One of this summer's hottest IPOs took a step back last week. Shares of Redfin (NASDAQ:RDFN) declined 10.3% last week, after Piper Jaffray analyst Jason Deleeuw initiated coverage of the tech-savvy real estate brokerage with an uninspiring neutral rating. He also set a price target of $26, a problematic goal for a stock that started out last week trading just below $28.
This is only the third week that Redfin has closed lower after going public at $15 in late July, and it's the first time that the shares have experienced a double-digit percentage decline. The stock is still one of the quarter's best-performing debutantes, up 67% since its first appearance this summer.
Handing over the keys
The real estate market is changing, and Redfin is shaking up the marketplace by hiring salaried brokers instead of commissioned real estate pros. The end result is that Redfin can shave away at the fees that typically eat into transactions, and that's proving magnetic to home sellers and potential buyers alike.
Revenue surged 35% in its first quarter as a public company, considerably faster than both the industry and even the leading real estate portals. Net income more than tripled. Redfin's guidance suggests similar top-line growth and an even wider profit for the third quarter, which ended over the weekend.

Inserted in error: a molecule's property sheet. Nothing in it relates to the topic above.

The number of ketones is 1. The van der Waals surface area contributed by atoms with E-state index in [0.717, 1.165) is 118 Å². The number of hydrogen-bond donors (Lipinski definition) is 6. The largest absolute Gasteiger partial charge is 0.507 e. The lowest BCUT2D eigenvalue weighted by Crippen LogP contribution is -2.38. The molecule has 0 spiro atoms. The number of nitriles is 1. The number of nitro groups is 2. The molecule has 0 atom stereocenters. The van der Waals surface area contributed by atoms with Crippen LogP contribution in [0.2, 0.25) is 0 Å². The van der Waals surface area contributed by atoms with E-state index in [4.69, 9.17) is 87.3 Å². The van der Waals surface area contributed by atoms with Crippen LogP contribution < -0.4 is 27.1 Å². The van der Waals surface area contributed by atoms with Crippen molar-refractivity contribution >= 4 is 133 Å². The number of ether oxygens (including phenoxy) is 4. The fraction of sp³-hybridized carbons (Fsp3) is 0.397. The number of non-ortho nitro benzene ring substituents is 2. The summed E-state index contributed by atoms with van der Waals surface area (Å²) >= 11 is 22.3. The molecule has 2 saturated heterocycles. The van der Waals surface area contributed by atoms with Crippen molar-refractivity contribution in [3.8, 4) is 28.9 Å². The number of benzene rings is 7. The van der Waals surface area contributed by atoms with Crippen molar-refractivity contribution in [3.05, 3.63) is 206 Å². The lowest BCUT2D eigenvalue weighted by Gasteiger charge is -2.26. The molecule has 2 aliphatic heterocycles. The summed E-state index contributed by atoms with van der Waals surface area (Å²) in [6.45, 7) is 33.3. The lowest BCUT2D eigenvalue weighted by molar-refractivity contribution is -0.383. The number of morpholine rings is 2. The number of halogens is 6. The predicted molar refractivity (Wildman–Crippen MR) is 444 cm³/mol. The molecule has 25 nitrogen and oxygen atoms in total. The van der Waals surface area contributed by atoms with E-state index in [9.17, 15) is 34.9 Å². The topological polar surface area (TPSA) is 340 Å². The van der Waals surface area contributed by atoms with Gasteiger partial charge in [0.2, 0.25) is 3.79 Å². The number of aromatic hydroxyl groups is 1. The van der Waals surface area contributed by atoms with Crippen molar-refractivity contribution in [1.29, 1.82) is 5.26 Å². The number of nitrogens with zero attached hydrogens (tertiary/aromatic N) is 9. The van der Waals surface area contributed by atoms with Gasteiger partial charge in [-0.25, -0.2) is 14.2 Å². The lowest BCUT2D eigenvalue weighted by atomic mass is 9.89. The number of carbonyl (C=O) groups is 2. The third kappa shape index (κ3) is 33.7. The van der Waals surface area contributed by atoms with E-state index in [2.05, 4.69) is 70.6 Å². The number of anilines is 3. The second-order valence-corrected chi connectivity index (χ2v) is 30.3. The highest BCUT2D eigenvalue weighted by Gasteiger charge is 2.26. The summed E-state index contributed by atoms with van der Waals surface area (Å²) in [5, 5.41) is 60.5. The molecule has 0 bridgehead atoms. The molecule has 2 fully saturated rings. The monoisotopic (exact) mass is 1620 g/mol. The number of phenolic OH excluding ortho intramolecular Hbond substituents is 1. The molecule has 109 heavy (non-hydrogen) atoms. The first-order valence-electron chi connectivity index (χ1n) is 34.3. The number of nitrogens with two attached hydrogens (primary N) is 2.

Piper Jaffray's Deleeuw isn't necessarily down on the Redfin model, but valuation is a concern. He feels the stock is fairly valued, especially since he sees headwinds related to Redfin's hefty investments in generating leads and maintaining its growing ranks of agent employees. Deleeuw isn't alone. Several of the analysts that initiated coverage of the stock over the summer similarly went with neutral market calls.
Redfin is on a roll, last week's dip notwithstanding. Visitors to Redfin's hub have grown at a higher rate over the past three quarters than in any period over the three previous years, the company noted in its most recent quarterly report.
The network effect is working to Redfin's advantage. Homeowners with properties to sell are turning to Redfin to milk more money out of their real estate, and buyers are gravitating to the platform where the sellers are listing. The only limitation to Redfin is its ability to grow its reach with the necessary physical presence in metropolitan markets. In this regard, this summer's IPO a great way to raise capital for expansion. The stock's lofty valuation may limit analyst enthusiasm in the near term, but heady growth could remove that issue.